One of several low-budget mellers directed by scriptwriter Maxwell Shane, Fear in the Night was based on the short story Nightmare by William Irish (pseudonym for Cornell Woolrich). In his first starring role, DeForest Kelley plays Vince Grayson, a young man who has a terrible nightmare wherein he sees himself killing someone. When he awakens, Vince finds a couple of pieces of evidence indicating that his dream was no dream. Detective Cliff Herlihy (Paul Kelly) doesn't believe that Vince has killed anyone, but agrees to investigate. While taking shelter from a storm in a remote mansion, the detective and the young man stumble upon a mirrored room -- just like the one in Vince's dream. The frenzied Vince is nearly driven to suicide, but Detective Herlihy deduces that his friend's nightmare was the handiwork of Lewis Belnap (Robert Emmett Keane), the mansion's owner, who is a dabbler in hypnosis. Fear in the Night was remade in 1956 as Nightmare, with Kevin McCarthy and Edward G. Robinson. ~ Hal Erickson, Rovi

Impact
Though he doesn't know it at first, industrialist Walter Williams (Brian Donlevy) shouldn't trust his wife Irene (Helen Walker) any farther than he can throw her. Irene schemes with her lover Jim Torrance (Tony Barrett) to kill Walter in an "accidental" car crash. The plan fails, and it is Jim who is killed. When it develops that he is assumed to have also died in the accident, Walter changes his name and heads to a small town where no one knows him. Here he starts life all over again as a humble garage mechanic, falling in love with his boss Marsha Peters (Ella Raines) in the process. Disaster looms when detective Quincy (Charles Coburn) comes sniffing around; it seems that Lt. Quincy suspects the incognito Williams of murdering Torrance. To reveal any more would be giving the game away. Impact co-stars longtime favorite Anna May Wong, making her first screen appearance since 1942. ~ Hal Erickson, Rovi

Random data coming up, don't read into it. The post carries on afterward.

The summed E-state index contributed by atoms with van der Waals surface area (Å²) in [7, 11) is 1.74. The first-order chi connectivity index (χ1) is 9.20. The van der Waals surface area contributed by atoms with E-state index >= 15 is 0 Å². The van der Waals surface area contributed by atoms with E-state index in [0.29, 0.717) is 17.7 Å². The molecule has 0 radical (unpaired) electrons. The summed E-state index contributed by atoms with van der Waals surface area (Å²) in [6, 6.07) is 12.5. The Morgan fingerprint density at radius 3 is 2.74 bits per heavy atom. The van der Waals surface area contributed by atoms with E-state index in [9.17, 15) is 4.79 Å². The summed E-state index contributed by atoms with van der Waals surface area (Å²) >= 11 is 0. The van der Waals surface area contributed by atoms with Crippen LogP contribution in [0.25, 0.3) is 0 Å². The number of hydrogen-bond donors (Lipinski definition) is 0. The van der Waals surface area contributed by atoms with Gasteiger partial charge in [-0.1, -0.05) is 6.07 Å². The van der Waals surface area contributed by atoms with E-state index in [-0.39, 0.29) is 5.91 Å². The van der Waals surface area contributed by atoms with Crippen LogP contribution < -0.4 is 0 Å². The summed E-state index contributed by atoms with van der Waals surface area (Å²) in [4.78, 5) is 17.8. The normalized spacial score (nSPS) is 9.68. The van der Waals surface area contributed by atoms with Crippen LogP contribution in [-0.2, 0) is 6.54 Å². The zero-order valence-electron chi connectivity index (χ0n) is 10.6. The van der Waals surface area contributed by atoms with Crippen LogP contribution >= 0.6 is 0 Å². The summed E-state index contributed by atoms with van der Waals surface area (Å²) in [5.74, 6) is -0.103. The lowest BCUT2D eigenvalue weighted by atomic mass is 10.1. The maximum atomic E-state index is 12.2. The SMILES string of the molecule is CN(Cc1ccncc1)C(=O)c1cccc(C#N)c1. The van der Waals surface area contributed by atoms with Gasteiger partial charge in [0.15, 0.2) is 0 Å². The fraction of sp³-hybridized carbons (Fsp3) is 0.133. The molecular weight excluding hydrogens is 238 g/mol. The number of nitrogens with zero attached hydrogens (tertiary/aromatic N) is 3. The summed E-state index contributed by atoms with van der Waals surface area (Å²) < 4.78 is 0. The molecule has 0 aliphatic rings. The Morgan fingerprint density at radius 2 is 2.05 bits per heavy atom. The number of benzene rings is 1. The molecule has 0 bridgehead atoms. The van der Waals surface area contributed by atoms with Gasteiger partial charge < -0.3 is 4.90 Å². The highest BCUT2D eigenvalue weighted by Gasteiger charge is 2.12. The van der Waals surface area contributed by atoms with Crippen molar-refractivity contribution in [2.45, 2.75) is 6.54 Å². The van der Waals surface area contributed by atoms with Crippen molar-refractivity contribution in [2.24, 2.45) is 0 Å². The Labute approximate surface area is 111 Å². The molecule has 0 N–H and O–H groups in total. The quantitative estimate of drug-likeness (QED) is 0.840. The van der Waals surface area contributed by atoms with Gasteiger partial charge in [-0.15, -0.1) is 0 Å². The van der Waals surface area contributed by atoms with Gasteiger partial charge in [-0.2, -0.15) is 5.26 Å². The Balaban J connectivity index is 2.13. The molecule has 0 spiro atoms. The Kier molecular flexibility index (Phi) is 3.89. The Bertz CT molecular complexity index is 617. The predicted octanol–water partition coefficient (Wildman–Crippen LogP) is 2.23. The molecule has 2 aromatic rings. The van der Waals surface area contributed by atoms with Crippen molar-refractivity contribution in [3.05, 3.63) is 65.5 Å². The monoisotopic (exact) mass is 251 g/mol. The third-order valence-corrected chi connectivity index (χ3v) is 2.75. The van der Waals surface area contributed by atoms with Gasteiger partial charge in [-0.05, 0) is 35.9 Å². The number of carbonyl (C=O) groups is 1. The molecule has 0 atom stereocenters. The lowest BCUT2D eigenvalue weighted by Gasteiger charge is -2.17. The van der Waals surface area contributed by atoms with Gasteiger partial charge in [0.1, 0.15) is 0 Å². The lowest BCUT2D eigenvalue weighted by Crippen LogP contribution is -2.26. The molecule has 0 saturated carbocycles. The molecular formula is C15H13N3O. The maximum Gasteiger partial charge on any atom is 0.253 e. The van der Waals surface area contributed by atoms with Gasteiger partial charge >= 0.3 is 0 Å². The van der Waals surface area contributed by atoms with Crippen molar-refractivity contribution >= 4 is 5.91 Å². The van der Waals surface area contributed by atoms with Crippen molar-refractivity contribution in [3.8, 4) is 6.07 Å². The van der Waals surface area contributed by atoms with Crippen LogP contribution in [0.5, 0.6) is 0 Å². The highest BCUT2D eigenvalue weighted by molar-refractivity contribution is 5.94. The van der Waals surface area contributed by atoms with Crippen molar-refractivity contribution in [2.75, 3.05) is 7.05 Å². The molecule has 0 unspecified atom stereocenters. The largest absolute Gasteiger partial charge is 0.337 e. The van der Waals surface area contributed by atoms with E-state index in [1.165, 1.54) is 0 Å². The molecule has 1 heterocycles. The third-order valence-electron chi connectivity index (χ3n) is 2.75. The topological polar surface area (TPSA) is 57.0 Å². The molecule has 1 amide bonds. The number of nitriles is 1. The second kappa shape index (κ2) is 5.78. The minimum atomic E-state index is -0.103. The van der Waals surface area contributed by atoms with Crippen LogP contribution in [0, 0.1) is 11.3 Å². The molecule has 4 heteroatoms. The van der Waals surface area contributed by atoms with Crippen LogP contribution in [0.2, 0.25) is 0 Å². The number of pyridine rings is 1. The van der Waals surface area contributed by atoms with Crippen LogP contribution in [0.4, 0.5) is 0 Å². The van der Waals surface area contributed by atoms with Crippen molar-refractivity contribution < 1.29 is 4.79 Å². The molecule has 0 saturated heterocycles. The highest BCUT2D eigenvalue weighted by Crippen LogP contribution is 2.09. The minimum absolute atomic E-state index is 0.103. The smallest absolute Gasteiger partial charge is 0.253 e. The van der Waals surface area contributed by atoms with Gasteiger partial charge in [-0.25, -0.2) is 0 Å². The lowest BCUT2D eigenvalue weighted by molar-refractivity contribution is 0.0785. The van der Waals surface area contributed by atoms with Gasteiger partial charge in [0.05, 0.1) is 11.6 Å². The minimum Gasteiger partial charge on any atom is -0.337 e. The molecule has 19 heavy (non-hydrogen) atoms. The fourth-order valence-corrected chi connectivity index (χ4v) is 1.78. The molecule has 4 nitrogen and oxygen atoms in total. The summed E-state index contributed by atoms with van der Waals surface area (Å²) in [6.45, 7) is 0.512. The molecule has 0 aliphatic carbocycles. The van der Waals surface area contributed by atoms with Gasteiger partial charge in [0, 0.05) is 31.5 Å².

The Amazing Mr. X
Also known as The Amazing Mr. X, The Spiritualist stars Turhan Bey as the title character, a mysterious mystic named Alexis. Making a comfortable living by fleecing the gullible wealthy, Alexis' latest target is grieving young widow Christine Faber (Lynn Bari). Hoping to communicate with her husband, who supposedly died in a car crash two years earlier, Christine submits to Alexis' crystal-ball act. Our hero finds out more than he bargained for when the "deceased" Mr. Faber (Donald Curtis) turns up very much alive as the central figure in an elaborate fraud scheme. ~ Hal Erickson, Rovi

Suddenly
Suddenly is the name of the small town invaded by professional assassin Frank Sinatra and his henchmen. Taking a local family hostage, Sinatra sets up a vigil at the second-story window of the family's home. From here, he intends to kill the President of the United States when the latter makes a whistle-stop visit. The film's tension level is enough to induce goose pimples from first scene to last. Sinatra is outstanding as the disgruntled war vet who hopes to become a "somebody" by killing the president. The parallels between his character and Lee Harvey Oswald's are too close for comfort, so much so that Suddenly was withdrawn from local TV packages for several years after the JFK assassination. Sinatra would claim in later years that he himself engineered the removal of Suddenly from general distribution, though in fact he'd lost whatever rights he'd held on the film when it lapsed into public domain. Be sure and miss the notorious colorized version of this black-and-white thriller, wherein Sinatra is transformed into Ol' Brown Eyes. ~ Hal Erickson, Rovi